Privacy preferences make holiday apartments better investments than B&Bs

Privacy preferences make holiday apartments better investments than B&Bs
Privacy preferences make holiday apartments better investments than B&Bs

Investors looking for holiday rental properties might be better off considering self-catering apartments rather than bed and breakfasts or guest houses, according to a new survey.

Self-contained apartments had the highest national occupancy average rate of 40% in the June 2011 quarter, a Nielsen survey of 900 small accommodation owners commissioned by online holiday listings group Stayz has found.

In comparison, the occupancy rates for holiday houses, cabins and cottages over the period was just 27% and 25% for bed and breakfasts.

Stayz group business development director Justin Butterworth told Property Observer he had noticed a gradual trend of travellers looking for privacy and space, meaning “the configuration of holiday homes is appealing to more and more travellers”.

There is also the issue of price – B&Bs and guesthouses add greater value in terms of the catering component, but at a higher price.

He says self-contained apartments have the versatility of suiting holidaymakers, business travellers and those in the process of relocating.

“They are also suitable for smaller groups,” he says, with families comprising 43% of those who stay in self-contained apartments, couples comprising 33% couples, and friends 15%.

“They access more of the market.”

The survey found that self-contained apartments generated the highest revenue – $8,192 per property per quarter, with holiday houses, cabins and cottages managing $3,048 and B&Bs $2,214 – less than half the average for the entire sector ($4,553).

On average, small accommodation owners earn about $700 per weekend.

The sector as a whole registered a 30% vacancy rate during the quarter, with natural disasters and the strong currency factors in the low occupancy rate. The survey did not take into account seasonal variation.

Possibly the priciest guesthouse on the market currently is Mona, a historic Braidwood property offering guest house accommodation that has been listed by operators Greg and Kerry Schneider.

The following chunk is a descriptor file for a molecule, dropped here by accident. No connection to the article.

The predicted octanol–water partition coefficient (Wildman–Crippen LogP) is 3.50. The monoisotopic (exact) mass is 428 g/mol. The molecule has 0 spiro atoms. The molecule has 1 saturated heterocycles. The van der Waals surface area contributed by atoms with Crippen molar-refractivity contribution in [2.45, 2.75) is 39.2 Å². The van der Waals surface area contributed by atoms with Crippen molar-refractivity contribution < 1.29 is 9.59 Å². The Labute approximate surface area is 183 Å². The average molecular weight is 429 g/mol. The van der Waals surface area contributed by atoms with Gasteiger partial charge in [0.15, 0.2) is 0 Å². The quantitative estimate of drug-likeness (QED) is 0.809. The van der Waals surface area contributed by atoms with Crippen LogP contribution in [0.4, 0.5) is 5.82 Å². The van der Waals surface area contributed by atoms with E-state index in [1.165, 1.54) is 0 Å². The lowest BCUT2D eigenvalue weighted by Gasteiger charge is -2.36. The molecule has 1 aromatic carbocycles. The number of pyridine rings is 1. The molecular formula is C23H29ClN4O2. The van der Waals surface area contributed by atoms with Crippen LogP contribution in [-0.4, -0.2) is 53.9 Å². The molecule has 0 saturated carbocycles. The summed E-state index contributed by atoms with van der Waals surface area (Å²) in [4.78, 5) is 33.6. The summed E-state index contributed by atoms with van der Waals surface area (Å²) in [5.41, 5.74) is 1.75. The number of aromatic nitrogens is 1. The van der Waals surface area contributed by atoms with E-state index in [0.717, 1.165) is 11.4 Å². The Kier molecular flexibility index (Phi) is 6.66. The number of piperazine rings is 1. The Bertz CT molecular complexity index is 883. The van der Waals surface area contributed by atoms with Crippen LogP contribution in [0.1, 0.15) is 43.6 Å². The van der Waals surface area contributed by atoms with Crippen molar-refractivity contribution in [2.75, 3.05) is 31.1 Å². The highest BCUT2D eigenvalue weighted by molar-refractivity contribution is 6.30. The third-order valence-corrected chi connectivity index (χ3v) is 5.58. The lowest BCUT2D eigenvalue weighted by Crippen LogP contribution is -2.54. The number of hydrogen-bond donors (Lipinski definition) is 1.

It’s a 45-hectare property with an 1890s homestead listed through Chris Meares of Meares & Associates in conjunction with Christie's International Real Estate agent Ken Jacobs with a $5.5 million asking price.

It includes a 1903 coach house used by Cobb & Co (pictured above). Its stables, which date from the 1860s, have been converted into a marble-tiled 7,000-litre plunge pool for guests.

More affordable is Grey Gum Lodge (pictured above) in the hippie town of Nimbin, NSW, being sold with $629,000 hopes. It includes four queen-sized bedrooms and two double bed rooms all with en suite bathrooms and is set on 1,214 square metre block with views to Lillian Rock and Border Range. The property is being sold by Chris Hayward from GNF Real Estate Murwillumbah.

According to the Stayz survey, accommodation owners expect demand for self-contained apartments rise the most, with occupancy rates increasing from 40% to 50% in the September quarter before dropping slightly to 49% by June next year.

Occupancy rates for holiday houses, cabins and cottages are expected to increase from 27% to 31% next quarter and to rise again to 34% by June next year.

B&B occupancies are forecasted to rise 3% to 28% next quarter and to rise again to 35% by June next year.

Holiday property owners in Western Australia are the most optimistic, with 45% expecting conditions to improve, while the gloomiest are in Tasmania, with nearly one in two (49%) expecting conditions to worsen.

Western Australia and Queensland had the highest occupancy rates during the quarter of 39% and 36%. South Australia, Tasmania and Queensland had occupancy rates of 30%, 31% and 36% respectively, while Victoria and NSW had the lowest each at 25%.

Larry Schlesinger

Larry Schlesinger

Larry Schlesinger was a property writer at Property Observer

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